Iran’s Khamenei condemns French ‘support’ of Prophet caricatures
Khamenei says France’s history shows its claims of championing human rights and freedom of expression are false.
Tehran, Iran – Iran’s Supreme Leader Ali Hosseini Khamenei has condemned France and other European governments for supporting the publication of caricatures of the Prophet Muhammad and has rejected their claims of defending freedom of expression.
In a televised speech on Tuesday to mark the Prophet’s birthday, Khamenei denounced the “bitter and ugly” official support behind caricatures published by French satirical magazine Charlie Hebdo.
“This is not just a downfall of French art, this is the politics of a government that is supporting this wrong act. This is a political figure who explicitly supports this,” Khamenei said, in an apparent reference to French President Emmanuel Macron.
Citing freedom of expression, French and European leaders have backed the right to publish caricatures of the Prophet, who is deeply revered by Muslims and whose visual depiction is forbidden in Islam.
The caricatures were cited as the reason behind a deadly attack launched on the magazine’s offices in early 2015 by al-Qaeda-linked fighters.
Last month, French teacher Samuel Paty was murdered in broad daylight near his school in a Paris suburb after he showed the caricatures to his students as part of a discussion on freedom of expression.
Khamenei on Tuesday said the French government should have expressed support and condolences for the murder victim, but allowing the caricatures to be published was wrong.
“They say a person has been killed. Well, express condolences and kindness for him. Why do you explicitly support that vile caricature?”
The supreme leader also supported Muslim anger and protests over the row, saying it shows they are “alive”.
Muslims around the world have also shown their indignation over Macron’s recent comments in which he said Islam is a “religion in crisis“.
Muslim leaders have criticised the remarks, people have protested and a campaign to boycott French goods has been launched in several countries.
In Iran, a public protest was held in front of the French embassy in Tehran’s Neauphle-le-Chateau street on October 28.
In an exclusive interview with Al Jazeera last week, Macron said he understands and respects the feelings of Muslims, but added that he is trying to fight a “radical Islam” that is a threat to all, especially Muslims.
He also said the caricatures “are not a governmental project” and have “emerged from free and independent newspapers that are not affiliated with the government”.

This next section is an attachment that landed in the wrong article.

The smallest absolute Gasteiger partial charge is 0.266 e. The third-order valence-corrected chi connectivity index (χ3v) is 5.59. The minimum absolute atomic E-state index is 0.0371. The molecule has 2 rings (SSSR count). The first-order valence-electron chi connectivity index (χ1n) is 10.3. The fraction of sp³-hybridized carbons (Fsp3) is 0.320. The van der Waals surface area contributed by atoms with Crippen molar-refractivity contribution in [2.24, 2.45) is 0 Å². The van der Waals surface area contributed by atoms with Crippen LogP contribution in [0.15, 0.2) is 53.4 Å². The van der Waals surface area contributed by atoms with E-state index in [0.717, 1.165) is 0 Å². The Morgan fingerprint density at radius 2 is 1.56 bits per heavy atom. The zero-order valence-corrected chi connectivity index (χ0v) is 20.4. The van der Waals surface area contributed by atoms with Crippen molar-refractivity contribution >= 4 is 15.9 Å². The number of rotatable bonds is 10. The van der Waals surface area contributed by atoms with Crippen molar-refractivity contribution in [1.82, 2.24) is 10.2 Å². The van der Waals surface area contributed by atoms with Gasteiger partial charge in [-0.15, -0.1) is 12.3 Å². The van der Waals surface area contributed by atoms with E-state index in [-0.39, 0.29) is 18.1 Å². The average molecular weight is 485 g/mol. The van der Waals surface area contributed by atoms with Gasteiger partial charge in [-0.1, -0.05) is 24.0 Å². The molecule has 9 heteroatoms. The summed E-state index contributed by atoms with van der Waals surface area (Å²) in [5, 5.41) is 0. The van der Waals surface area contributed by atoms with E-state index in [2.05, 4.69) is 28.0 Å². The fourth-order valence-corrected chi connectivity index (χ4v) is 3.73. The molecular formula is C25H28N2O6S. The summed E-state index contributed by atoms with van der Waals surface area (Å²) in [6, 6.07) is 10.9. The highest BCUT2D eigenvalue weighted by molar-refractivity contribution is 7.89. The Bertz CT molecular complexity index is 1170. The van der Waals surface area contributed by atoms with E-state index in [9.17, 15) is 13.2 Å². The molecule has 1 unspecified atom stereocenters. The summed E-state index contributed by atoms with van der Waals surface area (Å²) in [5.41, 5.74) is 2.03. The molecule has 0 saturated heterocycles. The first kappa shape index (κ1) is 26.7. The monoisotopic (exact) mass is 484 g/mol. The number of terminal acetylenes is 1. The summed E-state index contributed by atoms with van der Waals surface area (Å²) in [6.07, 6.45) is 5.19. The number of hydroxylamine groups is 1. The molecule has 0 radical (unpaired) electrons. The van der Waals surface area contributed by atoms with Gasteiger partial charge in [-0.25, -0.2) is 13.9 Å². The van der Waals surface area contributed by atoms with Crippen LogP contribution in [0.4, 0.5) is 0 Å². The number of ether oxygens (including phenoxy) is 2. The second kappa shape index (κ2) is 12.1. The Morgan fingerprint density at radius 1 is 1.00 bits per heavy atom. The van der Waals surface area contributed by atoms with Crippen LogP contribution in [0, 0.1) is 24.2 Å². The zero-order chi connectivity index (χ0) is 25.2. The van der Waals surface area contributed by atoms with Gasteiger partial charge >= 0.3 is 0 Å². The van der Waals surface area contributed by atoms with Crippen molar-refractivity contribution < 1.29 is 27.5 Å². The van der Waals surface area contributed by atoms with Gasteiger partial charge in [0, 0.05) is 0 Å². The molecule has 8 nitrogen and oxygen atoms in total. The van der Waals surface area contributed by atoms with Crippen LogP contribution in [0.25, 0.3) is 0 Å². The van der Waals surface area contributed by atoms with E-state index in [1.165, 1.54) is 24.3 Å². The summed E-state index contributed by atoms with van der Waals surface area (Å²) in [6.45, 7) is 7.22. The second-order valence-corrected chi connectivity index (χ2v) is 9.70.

‘Two sides of the same coin’
In his Tuesday speech, Khamenei rejected claims by French and European leaders that they are defending freedom of expression and human rights.
“The French government’s politics are the same that provides refuge to some of the most savage and violent terrorists in the world,” he said in an apparent reference to the members of the Mujahedin-e-Khalq (MEK).
The MEK, which is deemed a “terrorist” organisation by Iran, has headquarters in Paris and in other European countries. The organisation, which advocates regime change in Iran, was on the United States’s terror list from 1997 to 2012.
Moreover, Khamenei said, France was one of the Western nations that provided the most financial and material support to “blood-thirsty wolf” Saddam Hussein.
Hussein, the former leader of Iraq, invaded Iran in 1980, shortly after the revolution of 1979 in a bid to depose the newly-formed Islamic republic. The ensuing Iran-Iraq War lasted for eight years and led to hundreds of thousands of casualties on both sides.
“These are the two sides of the same coin. Supporting cultural savagery and the criminal act of a caricaturist is the other side of the coin of defending [MEK] and Saddam,” Khamenei said.
He said this revealed the “dark nature of Western culture” and a “savage civilisation” that masks itself using modern appearances and science and technological advances.
Khamenei’s comments come after all the top officials and organisations in Iran condemned French and European support of the caricatures and Macron’s comments.
Last week, Iran’s President Hassan Rouhani denounced France’s treatment of Islam, saying Western support for the cartoons was unethical and insulting to Muslims.
“Insulting the prophet is insulting all Muslims. Insulting the prophet is insulting all prophets, human values, and amounts to undermining ethics,” he said.
Foreign Minister Mohammad Javad Zarif also said France is “fuelling extremism” with such acts, with his ministry summoning the French chargé d’affaires to formally protest against Macron’s remarks.